Bastiat, however, counselled two Englishmen—Richard Cobden and John Bright—who, in turn, were largely responsible for the advance of the Industrial Revolution as governmental protectionism gave way to free trade—an unprecedented increase of goods and services to the masses. And this, also: at least a million Americans have read one or more of his works during the past 25 years—a contribution to our restoration of freedom more than a century after his death. Bastiat did not live to witness the fruits of his politico-economic enlightenment. Instead, he labored on his own improvement in his own time and, in the process, left intellectual guidelines for others to follow.

Assess the works of our Founding Fathers, writers of the Declaration of Independence, the Constitution and the Bill of Rights. These few were inner-directed, seeking an improvement in their own thinking and in their time. Few if any of them lived to witness the remarkable fruits of their joint intellectual, moral and spiritual labors. Had that been their consuming zeal—had they paused to lament that “there’s not time enough”—there would have been no American miracle. Those early exemplars did not stop all else to reform the vast majority who do no politico-economic thinking for themselves. Instead, they sought and discovered a social formula that encouraged and made it possible for the nonthinkers to cooperate to the best interests of themselves and all concerned.

There are numerous examples comparable to the above. And, assuredly, there have been ever so many instances of self-improvement resulting in monumental advances that have never been fully recognized and recorded. Indeed, it is certain that countless valuable social and political gains have been fathered by individuals who were unaware of their contributions. How come? The fruition of their exemplary behavior and thinking blessed mankind long after their mortal moment—often decades or even centuries later!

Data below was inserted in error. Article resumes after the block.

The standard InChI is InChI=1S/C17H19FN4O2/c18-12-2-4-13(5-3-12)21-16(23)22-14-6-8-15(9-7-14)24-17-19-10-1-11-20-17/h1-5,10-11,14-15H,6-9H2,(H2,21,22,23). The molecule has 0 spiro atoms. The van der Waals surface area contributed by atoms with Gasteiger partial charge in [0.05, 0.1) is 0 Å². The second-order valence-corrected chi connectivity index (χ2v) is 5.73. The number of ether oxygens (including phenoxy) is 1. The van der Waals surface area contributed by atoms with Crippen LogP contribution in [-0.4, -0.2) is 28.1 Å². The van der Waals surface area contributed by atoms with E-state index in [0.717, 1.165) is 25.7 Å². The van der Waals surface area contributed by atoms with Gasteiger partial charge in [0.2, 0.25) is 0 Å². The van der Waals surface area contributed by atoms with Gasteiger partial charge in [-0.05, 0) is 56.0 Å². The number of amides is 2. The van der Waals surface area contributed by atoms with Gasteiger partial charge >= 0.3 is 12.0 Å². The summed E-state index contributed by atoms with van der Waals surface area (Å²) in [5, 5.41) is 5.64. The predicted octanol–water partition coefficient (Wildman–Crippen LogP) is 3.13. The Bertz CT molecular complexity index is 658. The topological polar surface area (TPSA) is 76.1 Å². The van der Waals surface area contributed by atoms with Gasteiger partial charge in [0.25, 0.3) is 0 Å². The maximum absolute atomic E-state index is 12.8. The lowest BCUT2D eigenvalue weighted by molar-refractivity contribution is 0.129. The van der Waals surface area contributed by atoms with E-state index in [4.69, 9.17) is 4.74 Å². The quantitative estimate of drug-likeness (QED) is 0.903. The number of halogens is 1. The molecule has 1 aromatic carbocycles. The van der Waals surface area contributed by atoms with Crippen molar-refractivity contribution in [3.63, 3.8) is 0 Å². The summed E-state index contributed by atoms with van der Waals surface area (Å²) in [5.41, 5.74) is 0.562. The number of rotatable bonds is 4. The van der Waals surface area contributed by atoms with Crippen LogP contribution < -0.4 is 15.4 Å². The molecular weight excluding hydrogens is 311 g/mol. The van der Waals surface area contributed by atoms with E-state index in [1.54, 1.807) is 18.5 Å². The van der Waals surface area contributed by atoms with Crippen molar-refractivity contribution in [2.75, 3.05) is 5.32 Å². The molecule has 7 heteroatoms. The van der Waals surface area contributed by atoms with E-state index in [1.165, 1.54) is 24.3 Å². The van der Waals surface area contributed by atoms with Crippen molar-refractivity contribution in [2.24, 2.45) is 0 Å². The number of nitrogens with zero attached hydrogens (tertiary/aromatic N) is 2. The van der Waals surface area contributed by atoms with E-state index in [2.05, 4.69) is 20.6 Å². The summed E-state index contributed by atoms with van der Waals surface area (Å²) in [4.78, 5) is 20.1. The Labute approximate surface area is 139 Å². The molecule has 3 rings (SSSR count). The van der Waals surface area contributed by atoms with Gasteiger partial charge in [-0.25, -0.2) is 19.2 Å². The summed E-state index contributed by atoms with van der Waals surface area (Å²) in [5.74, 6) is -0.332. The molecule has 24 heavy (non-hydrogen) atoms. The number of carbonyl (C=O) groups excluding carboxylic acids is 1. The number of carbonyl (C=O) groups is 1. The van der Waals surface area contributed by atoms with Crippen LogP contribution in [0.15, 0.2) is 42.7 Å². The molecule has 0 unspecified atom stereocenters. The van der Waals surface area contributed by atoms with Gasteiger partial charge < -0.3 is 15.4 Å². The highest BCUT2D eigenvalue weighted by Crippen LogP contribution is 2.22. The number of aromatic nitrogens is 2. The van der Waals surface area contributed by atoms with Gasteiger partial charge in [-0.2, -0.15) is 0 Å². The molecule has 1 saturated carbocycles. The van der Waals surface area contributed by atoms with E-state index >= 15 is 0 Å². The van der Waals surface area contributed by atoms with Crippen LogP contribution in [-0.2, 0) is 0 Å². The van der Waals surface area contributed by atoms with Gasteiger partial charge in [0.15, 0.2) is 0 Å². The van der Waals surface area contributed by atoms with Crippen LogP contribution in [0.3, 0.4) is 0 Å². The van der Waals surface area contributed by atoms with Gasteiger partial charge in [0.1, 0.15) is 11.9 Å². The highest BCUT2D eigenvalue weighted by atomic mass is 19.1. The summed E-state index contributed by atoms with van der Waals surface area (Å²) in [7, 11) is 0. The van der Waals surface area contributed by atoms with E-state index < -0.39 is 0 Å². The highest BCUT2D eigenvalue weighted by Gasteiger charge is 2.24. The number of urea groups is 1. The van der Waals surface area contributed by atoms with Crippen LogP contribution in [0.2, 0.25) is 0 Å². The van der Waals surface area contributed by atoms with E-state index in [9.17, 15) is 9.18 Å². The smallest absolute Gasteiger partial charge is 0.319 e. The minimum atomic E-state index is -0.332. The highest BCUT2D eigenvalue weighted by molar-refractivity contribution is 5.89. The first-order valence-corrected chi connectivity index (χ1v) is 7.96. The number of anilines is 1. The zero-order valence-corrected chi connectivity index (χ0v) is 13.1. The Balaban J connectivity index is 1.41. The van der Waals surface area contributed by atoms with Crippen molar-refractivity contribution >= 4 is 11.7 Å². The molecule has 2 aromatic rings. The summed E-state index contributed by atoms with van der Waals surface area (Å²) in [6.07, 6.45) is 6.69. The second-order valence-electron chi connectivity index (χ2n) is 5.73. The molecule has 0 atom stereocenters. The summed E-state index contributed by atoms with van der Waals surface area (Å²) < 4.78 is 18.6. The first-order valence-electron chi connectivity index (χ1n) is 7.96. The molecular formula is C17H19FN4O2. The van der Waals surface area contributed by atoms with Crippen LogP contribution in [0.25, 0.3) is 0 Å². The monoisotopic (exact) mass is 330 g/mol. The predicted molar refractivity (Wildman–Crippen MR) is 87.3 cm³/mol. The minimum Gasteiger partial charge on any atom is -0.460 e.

My admonition (to myself first of all) is that we set not our eyes upon saving or bettering humanity in our time. If such a result crowns our efforts, well and good; but our aim should be to strive for truth and righteousness all the time. To the extent that we succeed in self-improvement, to that extent will the general human situation be improved—though no one now knows the precise timing of the results.

No one knows what will happen in the next minute any more than he knows what will happen a century from now. It may very well be that an enlightenment of the past—no one knows how long ago—is to have its fulfillment right now, that is, in our time. And, by the same token, anyone’s self-improvement of today may achieve fruition in the far-off future.

Let’s have faith that such fulfillment—namely, a restoration of freedom—is in the immediate offing. This faith, however, can be absolutely justified only to the extent that there are individuals who pursue the path of self-improvement. Adherence to what is right—exemplarity—will result in a significant abandonment of the wrong ways, particularly the deadening notion that “There isn’t time enough for the right way.”